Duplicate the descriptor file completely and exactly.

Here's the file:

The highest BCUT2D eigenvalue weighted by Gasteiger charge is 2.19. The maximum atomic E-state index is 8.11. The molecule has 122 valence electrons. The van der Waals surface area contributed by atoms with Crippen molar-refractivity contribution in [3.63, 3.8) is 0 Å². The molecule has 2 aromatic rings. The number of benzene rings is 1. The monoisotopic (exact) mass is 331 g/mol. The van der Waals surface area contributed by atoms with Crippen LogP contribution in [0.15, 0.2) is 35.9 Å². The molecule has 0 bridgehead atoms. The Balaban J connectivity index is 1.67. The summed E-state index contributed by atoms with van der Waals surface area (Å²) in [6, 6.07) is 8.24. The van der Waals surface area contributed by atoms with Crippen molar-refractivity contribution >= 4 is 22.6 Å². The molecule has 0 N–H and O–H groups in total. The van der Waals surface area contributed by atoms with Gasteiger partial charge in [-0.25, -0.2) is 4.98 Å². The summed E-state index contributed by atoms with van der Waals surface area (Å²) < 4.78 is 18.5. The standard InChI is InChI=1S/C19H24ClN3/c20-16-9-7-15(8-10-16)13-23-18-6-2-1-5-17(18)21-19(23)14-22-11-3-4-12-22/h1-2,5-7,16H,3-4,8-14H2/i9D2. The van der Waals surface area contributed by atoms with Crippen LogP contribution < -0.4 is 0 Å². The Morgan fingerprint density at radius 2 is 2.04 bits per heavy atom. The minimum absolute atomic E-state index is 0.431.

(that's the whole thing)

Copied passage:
The highest BCUT2D eigenvalue weighted by Gasteiger charge is 2.19. The maximum atomic E-state index is 8.11. The molecule has 122 valence electrons. The van der Waals surface area contributed by atoms with Crippen molar-refractivity contribution in [3.63, 3.8) is 0 Å². The molecule has 2 aromatic rings. The number of benzene rings is 1. The monoisotopic (exact) mass is 331 g/mol. The van der Waals surface area contributed by atoms with Crippen LogP contribution in [0.15, 0.2) is 35.9 Å². The molecule has 0 bridgehead atoms. The Balaban J connectivity index is 1.67. The summed E-state index contributed by atoms with van der Waals surface area (Å²) in [6, 6.07) is 8.24. The van der Waals surface area contributed by atoms with Crippen molar-refractivity contribution >= 4 is 22.6 Å². The molecule has 0 N–H and O–H groups in total. The van der Waals surface area contributed by atoms with Gasteiger partial charge in [-0.25, -0.2) is 4.98 Å². The summed E-state index contributed by atoms with van der Waals surface area (Å²) < 4.78 is 18.5. The standard InChI is InChI=1S/C19H24ClN3/c20-16-9-7-15(8-10-16)13-23-18-6-2-1-5-17(18)21-19(23)14-22-11-3-4-12-22/h1-2,5-7,16H,3-4,8-14H2/i9D2. The van der Waals surface area contributed by atoms with Crippen LogP contribution < -0.4 is 0 Å². The Morgan fingerprint density at radius 2 is 2.04 bits per heavy atom. The minimum absolute atomic E-state index is 0.431.